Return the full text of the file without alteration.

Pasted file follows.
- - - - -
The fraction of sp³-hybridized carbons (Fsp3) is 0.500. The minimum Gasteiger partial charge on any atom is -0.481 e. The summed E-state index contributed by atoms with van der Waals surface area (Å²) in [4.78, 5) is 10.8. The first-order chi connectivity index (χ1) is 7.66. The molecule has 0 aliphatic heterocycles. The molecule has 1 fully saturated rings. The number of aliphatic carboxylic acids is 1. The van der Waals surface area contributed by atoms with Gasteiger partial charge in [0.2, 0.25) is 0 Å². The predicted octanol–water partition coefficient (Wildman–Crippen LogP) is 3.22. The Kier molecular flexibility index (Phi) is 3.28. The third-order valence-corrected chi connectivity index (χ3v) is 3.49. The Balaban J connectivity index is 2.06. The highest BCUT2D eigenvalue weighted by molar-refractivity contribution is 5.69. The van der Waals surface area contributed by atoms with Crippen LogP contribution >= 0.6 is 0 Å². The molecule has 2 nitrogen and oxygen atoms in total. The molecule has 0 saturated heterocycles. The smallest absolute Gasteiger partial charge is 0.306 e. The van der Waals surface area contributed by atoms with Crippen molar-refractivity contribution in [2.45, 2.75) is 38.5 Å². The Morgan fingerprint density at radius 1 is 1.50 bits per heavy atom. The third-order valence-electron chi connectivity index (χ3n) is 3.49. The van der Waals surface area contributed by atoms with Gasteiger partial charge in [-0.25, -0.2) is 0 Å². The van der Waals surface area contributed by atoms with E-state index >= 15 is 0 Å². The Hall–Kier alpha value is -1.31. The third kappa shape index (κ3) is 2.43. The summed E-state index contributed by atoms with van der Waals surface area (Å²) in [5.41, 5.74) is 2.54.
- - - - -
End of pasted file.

The fraction of sp³-hybridized carbons (Fsp3) is 0.500. The minimum Gasteiger partial charge on any atom is -0.481 e. The summed E-state index contributed by atoms with van der Waals surface area (Å²) in [4.78, 5) is 10.8. The first-order chi connectivity index (χ1) is 7.66. The molecule has 0 aliphatic heterocycles. The molecule has 1 fully saturated rings. The number of aliphatic carboxylic acids is 1. The van der Waals surface area contributed by atoms with Gasteiger partial charge in [0.2, 0.25) is 0 Å². The predicted octanol–water partition coefficient (Wildman–Crippen LogP) is 3.22. The Kier molecular flexibility index (Phi) is 3.28. The third-order valence-corrected chi connectivity index (χ3v) is 3.49. The Balaban J connectivity index is 2.06. The highest BCUT2D eigenvalue weighted by molar-refractivity contribution is 5.69. The van der Waals surface area contributed by atoms with Crippen LogP contribution >= 0.6 is 0 Å². The molecule has 2 nitrogen and oxygen atoms in total. The molecule has 0 saturated heterocycles. The smallest absolute Gasteiger partial charge is 0.306 e. The van der Waals surface area contributed by atoms with Crippen molar-refractivity contribution in [2.45, 2.75) is 38.5 Å². The Morgan fingerprint density at radius 1 is 1.50 bits per heavy atom. The third-order valence-electron chi connectivity index (χ3n) is 3.49. The van der Waals surface area contributed by atoms with Gasteiger partial charge in [-0.25, -0.2) is 0 Å². The van der Waals surface area contributed by atoms with E-state index >= 15 is 0 Å². The Hall–Kier alpha value is -1.31. The third kappa shape index (κ3) is 2.43. The summed E-state index contributed by atoms with van der Waals surface area (Å²) in [5.41, 5.74) is 2.54.